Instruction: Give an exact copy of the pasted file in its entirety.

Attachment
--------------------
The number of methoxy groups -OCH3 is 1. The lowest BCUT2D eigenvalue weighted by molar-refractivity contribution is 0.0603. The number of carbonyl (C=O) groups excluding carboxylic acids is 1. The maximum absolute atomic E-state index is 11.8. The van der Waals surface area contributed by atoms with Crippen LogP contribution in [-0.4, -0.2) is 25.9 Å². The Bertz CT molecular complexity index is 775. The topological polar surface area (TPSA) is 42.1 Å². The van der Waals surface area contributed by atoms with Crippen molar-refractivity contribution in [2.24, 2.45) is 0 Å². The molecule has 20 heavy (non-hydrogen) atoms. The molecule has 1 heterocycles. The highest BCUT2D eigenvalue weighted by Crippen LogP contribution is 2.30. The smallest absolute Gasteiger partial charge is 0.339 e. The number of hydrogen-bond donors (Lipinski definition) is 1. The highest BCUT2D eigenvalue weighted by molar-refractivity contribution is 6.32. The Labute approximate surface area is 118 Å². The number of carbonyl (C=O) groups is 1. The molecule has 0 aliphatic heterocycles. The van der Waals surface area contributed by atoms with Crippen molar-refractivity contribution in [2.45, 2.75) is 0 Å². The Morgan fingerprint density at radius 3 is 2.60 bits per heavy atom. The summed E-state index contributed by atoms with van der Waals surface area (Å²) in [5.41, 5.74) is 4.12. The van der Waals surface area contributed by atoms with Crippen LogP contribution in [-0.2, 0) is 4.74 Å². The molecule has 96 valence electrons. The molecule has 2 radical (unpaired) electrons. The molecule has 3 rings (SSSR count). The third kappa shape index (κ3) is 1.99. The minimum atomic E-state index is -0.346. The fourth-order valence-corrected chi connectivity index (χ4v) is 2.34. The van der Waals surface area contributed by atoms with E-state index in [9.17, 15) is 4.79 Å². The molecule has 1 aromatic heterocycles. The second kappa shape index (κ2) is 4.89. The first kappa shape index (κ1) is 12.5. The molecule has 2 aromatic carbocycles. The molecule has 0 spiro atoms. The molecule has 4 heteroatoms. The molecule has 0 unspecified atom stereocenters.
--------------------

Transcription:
The number of methoxy groups -OCH3 is 1. The lowest BCUT2D eigenvalue weighted by molar-refractivity contribution is 0.0603. The number of carbonyl (C=O) groups excluding carboxylic acids is 1. The maximum absolute atomic E-state index is 11.8. The van der Waals surface area contributed by atoms with Crippen LogP contribution in [-0.4, -0.2) is 25.9 Å². The Bertz CT molecular complexity index is 775. The topological polar surface area (TPSA) is 42.1 Å². The van der Waals surface area contributed by atoms with Crippen molar-refractivity contribution in [2.24, 2.45) is 0 Å². The molecule has 20 heavy (non-hydrogen) atoms. The molecule has 1 heterocycles. The highest BCUT2D eigenvalue weighted by Crippen LogP contribution is 2.30. The smallest absolute Gasteiger partial charge is 0.339 e. The number of hydrogen-bond donors (Lipinski definition) is 1. The highest BCUT2D eigenvalue weighted by molar-refractivity contribution is 6.32. The Labute approximate surface area is 118 Å². The number of carbonyl (C=O) groups is 1. The molecule has 0 aliphatic heterocycles. The van der Waals surface area contributed by atoms with Crippen molar-refractivity contribution in [2.45, 2.75) is 0 Å². The Morgan fingerprint density at radius 3 is 2.60 bits per heavy atom. The summed E-state index contributed by atoms with van der Waals surface area (Å²) in [5.41, 5.74) is 4.12. The van der Waals surface area contributed by atoms with Crippen LogP contribution in [-0.2, 0) is 4.74 Å². The molecule has 96 valence electrons. The molecule has 2 radical (unpaired) electrons. The molecule has 3 rings (SSSR count). The third kappa shape index (κ3) is 1.99. The minimum atomic E-state index is -0.346. The fourth-order valence-corrected chi connectivity index (χ4v) is 2.34. The van der Waals surface area contributed by atoms with E-state index in [9.17, 15) is 4.79 Å². The molecule has 1 aromatic heterocycles. The second kappa shape index (κ2) is 4.89. The first kappa shape index (κ1) is 12.5. The molecule has 2 aromatic carbocycles. The molecule has 0 spiro atoms. The molecule has 4 heteroatoms. The molecule has 0 unspecified atom stereocenters.